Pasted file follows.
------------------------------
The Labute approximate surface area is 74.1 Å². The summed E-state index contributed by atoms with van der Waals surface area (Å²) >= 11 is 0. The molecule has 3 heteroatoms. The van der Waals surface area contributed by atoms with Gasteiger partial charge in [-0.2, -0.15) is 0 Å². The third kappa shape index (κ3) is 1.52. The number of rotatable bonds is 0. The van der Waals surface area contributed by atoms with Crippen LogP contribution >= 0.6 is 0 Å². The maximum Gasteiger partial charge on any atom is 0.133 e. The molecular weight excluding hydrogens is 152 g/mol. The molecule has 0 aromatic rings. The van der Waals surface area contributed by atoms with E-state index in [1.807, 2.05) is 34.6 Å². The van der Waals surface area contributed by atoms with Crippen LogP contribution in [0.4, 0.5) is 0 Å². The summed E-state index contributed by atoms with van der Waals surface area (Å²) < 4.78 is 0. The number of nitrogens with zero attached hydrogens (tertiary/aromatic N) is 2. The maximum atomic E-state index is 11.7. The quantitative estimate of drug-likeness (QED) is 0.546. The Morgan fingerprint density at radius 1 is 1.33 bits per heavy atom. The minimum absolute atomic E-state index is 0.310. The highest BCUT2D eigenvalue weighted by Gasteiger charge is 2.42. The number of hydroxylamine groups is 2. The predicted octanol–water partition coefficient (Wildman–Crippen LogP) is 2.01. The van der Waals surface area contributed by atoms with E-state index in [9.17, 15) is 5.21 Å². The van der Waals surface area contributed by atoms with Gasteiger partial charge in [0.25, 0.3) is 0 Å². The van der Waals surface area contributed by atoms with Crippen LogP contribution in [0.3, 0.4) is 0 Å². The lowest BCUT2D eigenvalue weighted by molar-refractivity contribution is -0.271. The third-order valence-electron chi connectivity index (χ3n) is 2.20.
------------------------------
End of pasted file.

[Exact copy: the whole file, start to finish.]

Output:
The Labute approximate surface area is 74.1 Å². The summed E-state index contributed by atoms with van der Waals surface area (Å²) >= 11 is 0. The molecule has 3 heteroatoms. The van der Waals surface area contributed by atoms with Gasteiger partial charge in [-0.2, -0.15) is 0 Å². The third kappa shape index (κ3) is 1.52. The number of rotatable bonds is 0. The van der Waals surface area contributed by atoms with Crippen LogP contribution >= 0.6 is 0 Å². The maximum Gasteiger partial charge on any atom is 0.133 e. The molecular weight excluding hydrogens is 152 g/mol. The molecule has 0 aromatic rings. The van der Waals surface area contributed by atoms with E-state index in [1.807, 2.05) is 34.6 Å². The van der Waals surface area contributed by atoms with Crippen LogP contribution in [0.4, 0.5) is 0 Å². The summed E-state index contributed by atoms with van der Waals surface area (Å²) < 4.78 is 0. The number of nitrogens with zero attached hydrogens (tertiary/aromatic N) is 2. The maximum atomic E-state index is 11.7. The quantitative estimate of drug-likeness (QED) is 0.546. The Morgan fingerprint density at radius 1 is 1.33 bits per heavy atom. The minimum absolute atomic E-state index is 0.310. The highest BCUT2D eigenvalue weighted by Gasteiger charge is 2.42. The number of hydroxylamine groups is 2. The predicted octanol–water partition coefficient (Wildman–Crippen LogP) is 2.01. The van der Waals surface area contributed by atoms with E-state index in [9.17, 15) is 5.21 Å². The van der Waals surface area contributed by atoms with Gasteiger partial charge in [0.25, 0.3) is 0 Å². The van der Waals surface area contributed by atoms with Crippen LogP contribution in [0.3, 0.4) is 0 Å². The lowest BCUT2D eigenvalue weighted by molar-refractivity contribution is -0.271. The third-order valence-electron chi connectivity index (χ3n) is 2.20.